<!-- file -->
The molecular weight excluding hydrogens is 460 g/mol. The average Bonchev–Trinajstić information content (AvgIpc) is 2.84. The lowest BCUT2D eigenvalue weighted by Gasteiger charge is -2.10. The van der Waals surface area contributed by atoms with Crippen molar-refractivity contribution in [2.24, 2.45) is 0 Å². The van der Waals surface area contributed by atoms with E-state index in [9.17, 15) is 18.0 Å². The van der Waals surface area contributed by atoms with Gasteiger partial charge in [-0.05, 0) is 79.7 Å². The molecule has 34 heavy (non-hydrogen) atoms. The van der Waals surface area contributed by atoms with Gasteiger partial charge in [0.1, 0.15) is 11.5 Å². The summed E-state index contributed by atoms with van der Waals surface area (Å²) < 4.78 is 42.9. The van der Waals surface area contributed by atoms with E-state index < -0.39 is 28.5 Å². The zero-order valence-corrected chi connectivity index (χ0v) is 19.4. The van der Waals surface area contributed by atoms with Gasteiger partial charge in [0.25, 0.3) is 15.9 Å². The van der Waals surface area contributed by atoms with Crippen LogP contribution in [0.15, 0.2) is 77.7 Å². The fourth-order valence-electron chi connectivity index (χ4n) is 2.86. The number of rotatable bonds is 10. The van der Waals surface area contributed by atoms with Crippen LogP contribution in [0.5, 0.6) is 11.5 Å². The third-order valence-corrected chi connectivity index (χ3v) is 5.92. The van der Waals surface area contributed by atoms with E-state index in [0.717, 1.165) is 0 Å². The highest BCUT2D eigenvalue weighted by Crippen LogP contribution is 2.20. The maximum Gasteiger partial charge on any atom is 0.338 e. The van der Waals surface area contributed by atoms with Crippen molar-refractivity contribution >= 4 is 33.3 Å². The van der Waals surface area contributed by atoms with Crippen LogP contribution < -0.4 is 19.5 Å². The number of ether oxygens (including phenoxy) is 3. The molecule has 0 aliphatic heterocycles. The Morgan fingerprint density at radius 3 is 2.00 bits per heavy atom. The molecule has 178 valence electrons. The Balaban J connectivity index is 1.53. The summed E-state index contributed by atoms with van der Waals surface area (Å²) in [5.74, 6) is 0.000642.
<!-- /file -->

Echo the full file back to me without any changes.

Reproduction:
The molecular weight excluding hydrogens is 460 g/mol. The average Bonchev–Trinajstić information content (AvgIpc) is 2.84. The lowest BCUT2D eigenvalue weighted by Gasteiger charge is -2.10. The van der Waals surface area contributed by atoms with Crippen molar-refractivity contribution in [2.24, 2.45) is 0 Å². The van der Waals surface area contributed by atoms with E-state index in [9.17, 15) is 18.0 Å². The van der Waals surface area contributed by atoms with Gasteiger partial charge in [-0.05, 0) is 79.7 Å². The molecule has 34 heavy (non-hydrogen) atoms. The van der Waals surface area contributed by atoms with Gasteiger partial charge in [0.1, 0.15) is 11.5 Å². The summed E-state index contributed by atoms with van der Waals surface area (Å²) < 4.78 is 42.9. The van der Waals surface area contributed by atoms with E-state index < -0.39 is 28.5 Å². The zero-order valence-corrected chi connectivity index (χ0v) is 19.4. The van der Waals surface area contributed by atoms with Gasteiger partial charge in [0.25, 0.3) is 15.9 Å². The van der Waals surface area contributed by atoms with Crippen LogP contribution in [0.15, 0.2) is 77.7 Å². The fourth-order valence-electron chi connectivity index (χ4n) is 2.86. The number of rotatable bonds is 10. The van der Waals surface area contributed by atoms with Crippen LogP contribution in [0.5, 0.6) is 11.5 Å². The third-order valence-corrected chi connectivity index (χ3v) is 5.92. The van der Waals surface area contributed by atoms with E-state index in [0.717, 1.165) is 0 Å². The highest BCUT2D eigenvalue weighted by Crippen LogP contribution is 2.20. The maximum Gasteiger partial charge on any atom is 0.338 e. The van der Waals surface area contributed by atoms with Crippen molar-refractivity contribution >= 4 is 33.3 Å². The van der Waals surface area contributed by atoms with Crippen LogP contribution < -0.4 is 19.5 Å². The number of ether oxygens (including phenoxy) is 3. The molecule has 0 aliphatic heterocycles. The Morgan fingerprint density at radius 3 is 2.00 bits per heavy atom. The molecule has 178 valence electrons. The Balaban J connectivity index is 1.53. The summed E-state index contributed by atoms with van der Waals surface area (Å²) in [5.74, 6) is 0.000642.